Common Law

Course Description

In law school, the four major branches of the Common Law, property, contract, tort, and restitution are treated as distinct subjects with arbitrary rules. Professor Richard Epstein of NYU School of Law argues that this approach misses the mark, that there is a deep intellectual unity among these subjects.

Professor Epstein provides an alternative to the conventional view that property rights are arbitrarily created by the state, and therefore can be changed at will by the state; a few simple rules, he argues, are universal principles of social organization, consistent across time and culture, which form the basis of social gains.  

This course explores in four parts:

About this Course

Total run time:

1h 23m

Course:

Common Law

Total videos:

30

Difficulty:

First Year

Modules

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Course Teachers

Frequently Asked Questions

The material is for first-year law students who are being exposed to the Common Law for the first time in their Property, Contracts and Torts classes. It’s also relevant for anyone interested in learning about the Common Law more generally.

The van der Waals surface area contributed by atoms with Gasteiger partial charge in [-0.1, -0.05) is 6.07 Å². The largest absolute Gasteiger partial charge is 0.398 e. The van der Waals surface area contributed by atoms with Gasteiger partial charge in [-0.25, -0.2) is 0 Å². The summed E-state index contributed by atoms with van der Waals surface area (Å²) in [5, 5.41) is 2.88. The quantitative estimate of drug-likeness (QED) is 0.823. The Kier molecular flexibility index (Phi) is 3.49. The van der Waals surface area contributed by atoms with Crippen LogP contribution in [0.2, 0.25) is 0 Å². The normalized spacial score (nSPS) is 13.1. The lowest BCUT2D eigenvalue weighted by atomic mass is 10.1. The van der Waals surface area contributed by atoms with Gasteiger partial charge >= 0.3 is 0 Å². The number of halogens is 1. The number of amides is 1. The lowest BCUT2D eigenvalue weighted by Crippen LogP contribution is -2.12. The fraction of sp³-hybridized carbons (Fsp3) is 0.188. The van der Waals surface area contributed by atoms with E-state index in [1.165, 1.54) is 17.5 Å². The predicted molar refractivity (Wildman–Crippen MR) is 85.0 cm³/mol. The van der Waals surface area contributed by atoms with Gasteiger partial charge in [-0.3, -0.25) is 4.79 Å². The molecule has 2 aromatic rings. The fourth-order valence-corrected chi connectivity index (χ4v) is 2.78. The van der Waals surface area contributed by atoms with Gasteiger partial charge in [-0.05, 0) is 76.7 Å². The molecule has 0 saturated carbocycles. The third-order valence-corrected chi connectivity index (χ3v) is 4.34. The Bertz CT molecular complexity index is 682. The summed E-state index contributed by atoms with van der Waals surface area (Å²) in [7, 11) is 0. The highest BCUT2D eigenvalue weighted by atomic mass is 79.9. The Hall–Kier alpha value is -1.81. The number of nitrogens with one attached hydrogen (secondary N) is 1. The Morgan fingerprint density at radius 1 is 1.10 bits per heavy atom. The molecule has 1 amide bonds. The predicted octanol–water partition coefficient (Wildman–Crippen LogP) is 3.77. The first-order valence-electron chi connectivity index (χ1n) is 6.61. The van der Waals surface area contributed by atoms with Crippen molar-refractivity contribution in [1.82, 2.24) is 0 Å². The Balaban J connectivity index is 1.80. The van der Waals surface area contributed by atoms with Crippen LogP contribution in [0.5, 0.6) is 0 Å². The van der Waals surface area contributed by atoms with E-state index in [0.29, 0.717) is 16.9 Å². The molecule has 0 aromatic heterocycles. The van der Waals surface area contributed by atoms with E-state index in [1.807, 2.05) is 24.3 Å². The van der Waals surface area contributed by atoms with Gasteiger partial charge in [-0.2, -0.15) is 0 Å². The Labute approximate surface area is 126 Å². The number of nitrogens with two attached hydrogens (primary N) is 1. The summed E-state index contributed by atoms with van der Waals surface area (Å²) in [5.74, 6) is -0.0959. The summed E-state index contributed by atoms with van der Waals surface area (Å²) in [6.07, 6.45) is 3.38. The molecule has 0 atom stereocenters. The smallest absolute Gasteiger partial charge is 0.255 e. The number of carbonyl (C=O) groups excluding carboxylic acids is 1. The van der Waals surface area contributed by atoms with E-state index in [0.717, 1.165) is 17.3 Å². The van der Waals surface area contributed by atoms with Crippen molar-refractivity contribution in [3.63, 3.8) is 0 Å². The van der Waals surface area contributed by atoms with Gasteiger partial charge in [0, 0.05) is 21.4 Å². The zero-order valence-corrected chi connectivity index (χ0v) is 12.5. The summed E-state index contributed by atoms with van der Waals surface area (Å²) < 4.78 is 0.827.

In law school, Property, Contracts and Torts are taught as separate subjects, but Professor Richard Epstein explores and argues for the foundational unity among them. This course presents a different way of thinking about those subjects, and the cases and principles therein, than you might hear in class.
Watch short, digestible videos - on the No. 86 website, on Youtube, or delivered to you in your email inbox!
A course is a full academic subject, and a module is a subsection of a course. Modules are composed of individual videos on related subjects.
This material is designed as a supplement to classroom learning. No credit is offered.
All material is 100% free!